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cept those offered mercies, as the free unmerited gifts of his bounty and grace. This accordingly is perfectly agreeable to other passages of Scripture, particularly to that gracious proclamation and call, Isa. lv. 1. to which the counsel here offered has a very near resemblance :-" Ho, every one that thirsteth, come ye to the waters, and he that hath no money, come ye, buy and eat; yea, come, buy wine and milk, without money and without price.” Which last expression, “ without price," seems to have been added, on purpose to guard against any wrong sense that might otherwise have been put upon the word buying. A person who wants money, may have other things of value to trade with, but here they are called to buy, not only without money, but without price; that is, in plain language, to buy and pay nothing, which is only another way of expressing the humble and thankful acceptance of a gift. It is even probable that our Saviour chose this rather than another expression, to signify that their acceptance should not be rash and hasty, but deliberate and well advised; and at the same time to assure them, that upon their acceptance, these invaluable blessings should become as truly and irrevocably theirs, as if they had really bought them, and given a full and ade. quate price for them.

Thus have I opened the meaning of this coun.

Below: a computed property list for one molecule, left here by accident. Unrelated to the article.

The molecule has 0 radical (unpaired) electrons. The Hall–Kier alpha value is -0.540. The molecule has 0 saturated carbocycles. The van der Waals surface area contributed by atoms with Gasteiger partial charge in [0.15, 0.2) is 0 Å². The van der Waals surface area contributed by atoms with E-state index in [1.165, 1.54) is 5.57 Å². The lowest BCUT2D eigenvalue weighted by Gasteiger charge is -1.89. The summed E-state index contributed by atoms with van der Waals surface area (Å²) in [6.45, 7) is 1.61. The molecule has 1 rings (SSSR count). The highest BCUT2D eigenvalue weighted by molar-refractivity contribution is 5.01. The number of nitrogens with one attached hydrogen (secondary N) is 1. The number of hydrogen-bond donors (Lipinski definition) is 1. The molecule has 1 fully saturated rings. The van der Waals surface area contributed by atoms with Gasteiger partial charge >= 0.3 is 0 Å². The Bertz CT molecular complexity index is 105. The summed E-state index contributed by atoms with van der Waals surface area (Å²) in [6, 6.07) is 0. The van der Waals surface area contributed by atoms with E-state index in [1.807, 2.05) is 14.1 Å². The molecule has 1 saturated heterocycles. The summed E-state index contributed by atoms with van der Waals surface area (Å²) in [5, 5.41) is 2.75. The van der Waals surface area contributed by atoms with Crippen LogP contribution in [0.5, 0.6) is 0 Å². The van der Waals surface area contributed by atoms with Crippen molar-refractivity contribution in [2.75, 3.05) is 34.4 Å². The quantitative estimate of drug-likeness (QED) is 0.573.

sel or adviceman advice seasonable at all times, and peculiarly adapted to the occasion of our present meeting. The character of those to whom it was originally addressed, would lead me to speak to proud self-justifiers, who, like the lukewarm Laodiceans, imagine themselves to be rich and increased with goods, and to stand in need of nothing. Might I stay accurately to examine your supposed righteousness, I think I could say several things to make you ashamed of them, and to convince you that they are all but filthy rags. But this would require more time than we have to spare. All I can do for you is to pray, and beg that others would pray, that God may pity you, and open your eyes. I hope there are some now hearing me of a different character, to whom I reckon myself more immediately a debtor, I mean those whose eyes are so far opened, as to see that they are wretched, and miserable, and poor, and blind, and naked. It is to you, my dear friends, that our Saviour doth this day address the advice in my text :

“ I counsel thee to buy of me gold tried in the fire, that thou mayest be rich ; and white raiment, that thou mayest be clothed, and that the shame of thy nakedness do not appear; and anoint thine eyes with eye-salve, that thou mayest see.”

What have you to object against this advice? -Are not these the very things you need ? are they not exactly suited to your state and circum

stances ?--Would you not think yourselves bound to bless God eternally, for giving you such a rich and full supply? I think I may reasonably take all this for granted. What discourages you then? -You say you are unworthy. I ask you, Where does Christ speak as if he supposed you to be worthy ? Were this a secret known only to yourselves, you might indeed have cause to dread a discovery; but the Lord Jesus knew this before you knew it. Nay, if he had not told you of it, I dare venture to affirm you should never have found it out, I mean in this world, for death and judgment will clear up all mistakes. Why then do you make objections where Christ makes none ?-Is his honour dearer to you than to himself ?-Does he not know how to dispense his mercy till you have taught him ?